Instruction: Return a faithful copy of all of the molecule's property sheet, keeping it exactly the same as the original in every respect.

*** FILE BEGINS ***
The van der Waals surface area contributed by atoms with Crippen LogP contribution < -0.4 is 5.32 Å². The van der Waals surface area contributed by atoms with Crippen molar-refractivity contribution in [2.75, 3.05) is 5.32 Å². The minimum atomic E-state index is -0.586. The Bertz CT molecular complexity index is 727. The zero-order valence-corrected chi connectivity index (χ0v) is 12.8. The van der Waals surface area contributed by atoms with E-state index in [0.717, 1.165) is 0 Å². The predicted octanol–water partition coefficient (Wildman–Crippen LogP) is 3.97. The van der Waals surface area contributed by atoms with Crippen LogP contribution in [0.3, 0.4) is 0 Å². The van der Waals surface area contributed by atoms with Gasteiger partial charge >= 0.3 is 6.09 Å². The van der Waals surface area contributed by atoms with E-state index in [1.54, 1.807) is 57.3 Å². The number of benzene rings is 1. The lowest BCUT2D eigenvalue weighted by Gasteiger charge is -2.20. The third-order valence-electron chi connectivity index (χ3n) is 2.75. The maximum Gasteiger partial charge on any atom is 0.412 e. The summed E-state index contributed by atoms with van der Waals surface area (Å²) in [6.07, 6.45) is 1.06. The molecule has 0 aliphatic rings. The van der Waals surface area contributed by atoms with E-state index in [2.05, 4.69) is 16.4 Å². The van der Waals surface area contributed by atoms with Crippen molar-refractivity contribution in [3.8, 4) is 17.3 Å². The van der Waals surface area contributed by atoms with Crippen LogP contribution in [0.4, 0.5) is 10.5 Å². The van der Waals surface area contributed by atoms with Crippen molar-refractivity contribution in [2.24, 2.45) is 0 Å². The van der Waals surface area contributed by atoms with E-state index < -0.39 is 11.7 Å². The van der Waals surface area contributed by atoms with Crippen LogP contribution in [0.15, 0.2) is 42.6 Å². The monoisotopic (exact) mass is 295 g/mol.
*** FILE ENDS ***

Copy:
The van der Waals surface area contributed by atoms with Crippen LogP contribution < -0.4 is 5.32 Å². The van der Waals surface area contributed by atoms with Crippen molar-refractivity contribution in [2.75, 3.05) is 5.32 Å². The minimum atomic E-state index is -0.586. The Bertz CT molecular complexity index is 727. The zero-order valence-corrected chi connectivity index (χ0v) is 12.8. The van der Waals surface area contributed by atoms with E-state index in [0.717, 1.165) is 0 Å². The predicted octanol–water partition coefficient (Wildman–Crippen LogP) is 3.97. The van der Waals surface area contributed by atoms with Crippen LogP contribution in [0.3, 0.4) is 0 Å². The van der Waals surface area contributed by atoms with Gasteiger partial charge >= 0.3 is 6.09 Å². The van der Waals surface area contributed by atoms with E-state index in [1.54, 1.807) is 57.3 Å². The number of benzene rings is 1. The lowest BCUT2D eigenvalue weighted by Gasteiger charge is -2.20. The third-order valence-electron chi connectivity index (χ3n) is 2.75. The maximum Gasteiger partial charge on any atom is 0.412 e. The summed E-state index contributed by atoms with van der Waals surface area (Å²) in [6.07, 6.45) is 1.06. The molecule has 0 aliphatic rings. The van der Waals surface area contributed by atoms with E-state index in [2.05, 4.69) is 16.4 Å². The van der Waals surface area contributed by atoms with Crippen molar-refractivity contribution in [3.8, 4) is 17.3 Å². The van der Waals surface area contributed by atoms with Crippen LogP contribution in [0.4, 0.5) is 10.5 Å². The van der Waals surface area contributed by atoms with Crippen molar-refractivity contribution in [2.24, 2.45) is 0 Å². The van der Waals surface area contributed by atoms with E-state index < -0.39 is 11.7 Å². The van der Waals surface area contributed by atoms with Crippen LogP contribution in [0.15, 0.2) is 42.6 Å². The monoisotopic (exact) mass is 295 g/mol.